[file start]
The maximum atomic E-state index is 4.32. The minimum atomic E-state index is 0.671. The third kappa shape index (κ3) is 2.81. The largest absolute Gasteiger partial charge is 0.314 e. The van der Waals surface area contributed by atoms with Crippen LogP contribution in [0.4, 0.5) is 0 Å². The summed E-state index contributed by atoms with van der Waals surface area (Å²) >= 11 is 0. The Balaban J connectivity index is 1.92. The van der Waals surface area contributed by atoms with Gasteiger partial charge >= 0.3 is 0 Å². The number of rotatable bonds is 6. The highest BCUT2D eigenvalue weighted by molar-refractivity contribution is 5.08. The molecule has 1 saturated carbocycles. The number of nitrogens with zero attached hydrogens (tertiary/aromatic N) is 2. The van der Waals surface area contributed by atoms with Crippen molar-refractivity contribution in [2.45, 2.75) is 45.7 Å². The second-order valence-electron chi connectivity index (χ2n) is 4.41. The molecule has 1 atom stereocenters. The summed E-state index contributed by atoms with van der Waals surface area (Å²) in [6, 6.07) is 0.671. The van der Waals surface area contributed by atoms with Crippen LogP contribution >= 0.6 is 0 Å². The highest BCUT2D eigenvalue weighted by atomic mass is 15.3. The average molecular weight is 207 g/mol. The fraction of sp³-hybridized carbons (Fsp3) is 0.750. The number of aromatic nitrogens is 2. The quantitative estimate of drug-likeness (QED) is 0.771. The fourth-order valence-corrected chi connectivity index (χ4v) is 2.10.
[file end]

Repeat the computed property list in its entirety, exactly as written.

The maximum atomic E-state index is 4.32. The minimum atomic E-state index is 0.671. The third kappa shape index (κ3) is 2.81. The largest absolute Gasteiger partial charge is 0.314 e. The van der Waals surface area contributed by atoms with Crippen LogP contribution in [0.4, 0.5) is 0 Å². The summed E-state index contributed by atoms with van der Waals surface area (Å²) >= 11 is 0. The Balaban J connectivity index is 1.92. The van der Waals surface area contributed by atoms with Gasteiger partial charge >= 0.3 is 0 Å². The number of rotatable bonds is 6. The highest BCUT2D eigenvalue weighted by molar-refractivity contribution is 5.08. The molecule has 1 saturated carbocycles. The number of nitrogens with zero attached hydrogens (tertiary/aromatic N) is 2. The van der Waals surface area contributed by atoms with Crippen molar-refractivity contribution in [2.45, 2.75) is 45.7 Å². The second-order valence-electron chi connectivity index (χ2n) is 4.41. The molecule has 1 atom stereocenters. The summed E-state index contributed by atoms with van der Waals surface area (Å²) in [6, 6.07) is 0.671. The van der Waals surface area contributed by atoms with Crippen LogP contribution >= 0.6 is 0 Å². The highest BCUT2D eigenvalue weighted by atomic mass is 15.3. The average molecular weight is 207 g/mol. The fraction of sp³-hybridized carbons (Fsp3) is 0.750. The number of aromatic nitrogens is 2. The quantitative estimate of drug-likeness (QED) is 0.771. The fourth-order valence-corrected chi connectivity index (χ4v) is 2.10.